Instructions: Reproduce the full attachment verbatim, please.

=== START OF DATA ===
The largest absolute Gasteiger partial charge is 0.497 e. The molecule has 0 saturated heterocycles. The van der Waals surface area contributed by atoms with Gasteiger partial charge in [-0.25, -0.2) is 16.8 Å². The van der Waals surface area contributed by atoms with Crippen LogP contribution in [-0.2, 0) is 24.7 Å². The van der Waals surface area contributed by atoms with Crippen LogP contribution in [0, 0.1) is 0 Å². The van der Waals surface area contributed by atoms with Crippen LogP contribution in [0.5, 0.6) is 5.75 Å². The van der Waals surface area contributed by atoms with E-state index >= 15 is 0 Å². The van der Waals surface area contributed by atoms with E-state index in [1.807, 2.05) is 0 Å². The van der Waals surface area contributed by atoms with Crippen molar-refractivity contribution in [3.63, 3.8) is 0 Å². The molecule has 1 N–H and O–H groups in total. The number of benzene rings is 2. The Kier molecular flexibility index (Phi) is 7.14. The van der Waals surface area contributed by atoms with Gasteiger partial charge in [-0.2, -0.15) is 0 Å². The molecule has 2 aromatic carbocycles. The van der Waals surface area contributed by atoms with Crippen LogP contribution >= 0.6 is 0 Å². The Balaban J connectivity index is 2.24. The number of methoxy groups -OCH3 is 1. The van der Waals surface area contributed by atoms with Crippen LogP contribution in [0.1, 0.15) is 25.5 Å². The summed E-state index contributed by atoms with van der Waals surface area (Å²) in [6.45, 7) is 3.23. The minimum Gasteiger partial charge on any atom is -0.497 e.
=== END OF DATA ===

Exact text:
The largest absolute Gasteiger partial charge is 0.497 e. The molecule has 0 saturated heterocycles. The van der Waals surface area contributed by atoms with Gasteiger partial charge in [-0.25, -0.2) is 16.8 Å². The van der Waals surface area contributed by atoms with Crippen LogP contribution in [-0.2, 0) is 24.7 Å². The van der Waals surface area contributed by atoms with Crippen LogP contribution in [0, 0.1) is 0 Å². The van der Waals surface area contributed by atoms with Crippen LogP contribution in [0.5, 0.6) is 5.75 Å². The van der Waals surface area contributed by atoms with E-state index >= 15 is 0 Å². The van der Waals surface area contributed by atoms with E-state index in [1.807, 2.05) is 0 Å². The van der Waals surface area contributed by atoms with Crippen molar-refractivity contribution in [3.63, 3.8) is 0 Å². The molecule has 1 N–H and O–H groups in total. The number of benzene rings is 2. The Kier molecular flexibility index (Phi) is 7.14. The van der Waals surface area contributed by atoms with Gasteiger partial charge in [-0.2, -0.15) is 0 Å². The molecule has 2 aromatic carbocycles. The van der Waals surface area contributed by atoms with Crippen LogP contribution >= 0.6 is 0 Å². The Balaban J connectivity index is 2.24. The number of methoxy groups -OCH3 is 1. The van der Waals surface area contributed by atoms with Crippen LogP contribution in [0.1, 0.15) is 25.5 Å². The summed E-state index contributed by atoms with van der Waals surface area (Å²) in [6.45, 7) is 3.23. The minimum Gasteiger partial charge on any atom is -0.497 e.